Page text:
|Käpt'n Balu und seine tollkühne Crew Collection 1||17||December 5th 2012|
|Käpt'n Balu und seine tollkühne Crew Collection 2||16||March 7th 2013|
|Käpt'n Balu und seine tollkühne Crew Collection 3||17||May 29th 2013|
|Käpt'n Balu und seine tollkühne Crew Collection 4||15||N/A|
United Kingdom 
The sets from Germany have also been released in the United Kingdom. The First Collection came out on February 11th 2013. The 2nd Collection will be released on May 20th.
|DVD Name||Ep#||Release Date|
|TaleSpin First Collection (Volumes 1-3)||17||February 11th 2013|
|TaleSpin Second Collection (Volumes 4-6)||16||May 20th 2013|
|TaleSpin Third Collection (Volumes 7-9)||17||TBC|
- Walt Disney Animation France S.A.
- Walt Disney Animation Japan
- Sun Woo Animation, Inc.
- Walt Disney Animation U.K.
- Hanho Heung-Up Co. Ltd.
- Jade Animation, Inc.
- TamaPro, Inc.
- Wang Film Productions
- Pacific Rim Animation Productions
A monthly comic book based on the show was published by Disney Comics in 1991, running for seven issues (eleven, counting a four-issue mini-series based on the series premiere). Bobbi J.G. Weiss was the writer for issues 1-4 and 6-7. As issue 5 was adapted from the episode 35, "The Old Man and the Sea Duck," in which only Weiss is credited for adaptation.
The comic's cancellation seven months later terminated several planned stories that would have revealed pieces of background for the main characters. Issue 7 explored Kit's past, and how he joined up with the pirates. According to the letter page in #3, a planned story for the comic's annual would have explored the origin of the Iron Vulture. In addition, #4-7 would have letters 'answered' by the characters. A collected edition called Disney's Cartoon Tales featuring TaleSpin came out in 1991 (ISBN 1-56115-269-2). It reprints #4 and 6 from the regular comic book series. Subsequent comic stories were also printed in Disney Adventures from 1990 to 1995 then re-appeared in the Summer 2006 Disney Adventures Comic Zone Magazine, as well as in The Disney Afternoon comic book published by Marvel Comics.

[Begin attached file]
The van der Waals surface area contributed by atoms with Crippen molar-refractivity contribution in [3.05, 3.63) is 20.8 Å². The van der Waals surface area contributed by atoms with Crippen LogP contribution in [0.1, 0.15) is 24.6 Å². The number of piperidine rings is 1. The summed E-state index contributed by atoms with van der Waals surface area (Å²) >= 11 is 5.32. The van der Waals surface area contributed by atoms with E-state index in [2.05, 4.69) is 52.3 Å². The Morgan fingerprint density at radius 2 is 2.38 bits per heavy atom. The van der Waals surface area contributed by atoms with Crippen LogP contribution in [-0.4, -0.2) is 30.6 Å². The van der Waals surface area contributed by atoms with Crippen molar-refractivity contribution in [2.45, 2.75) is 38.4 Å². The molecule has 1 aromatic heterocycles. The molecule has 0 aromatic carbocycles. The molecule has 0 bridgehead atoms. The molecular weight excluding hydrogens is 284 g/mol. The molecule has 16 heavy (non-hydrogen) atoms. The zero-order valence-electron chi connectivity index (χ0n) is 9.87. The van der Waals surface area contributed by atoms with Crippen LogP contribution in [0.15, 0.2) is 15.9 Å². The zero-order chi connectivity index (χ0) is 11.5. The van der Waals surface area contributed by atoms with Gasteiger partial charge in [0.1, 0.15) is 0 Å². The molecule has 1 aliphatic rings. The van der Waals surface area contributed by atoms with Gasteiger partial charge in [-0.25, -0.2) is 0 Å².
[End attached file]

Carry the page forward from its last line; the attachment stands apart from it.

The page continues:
While issue #8 of the monthly comic series never made it to print, despite the end of issue #7 included a preview for it: "Spies in Cape Suzette?! There are some mighty mysterious folk sniffing around Shere Khan Industries. When Special Agent Booker shows up to handle the problem he finds that battling foreign agents is easier than dealing with Baloo as an assistant in... THE SPY WHO BUGGED ME!"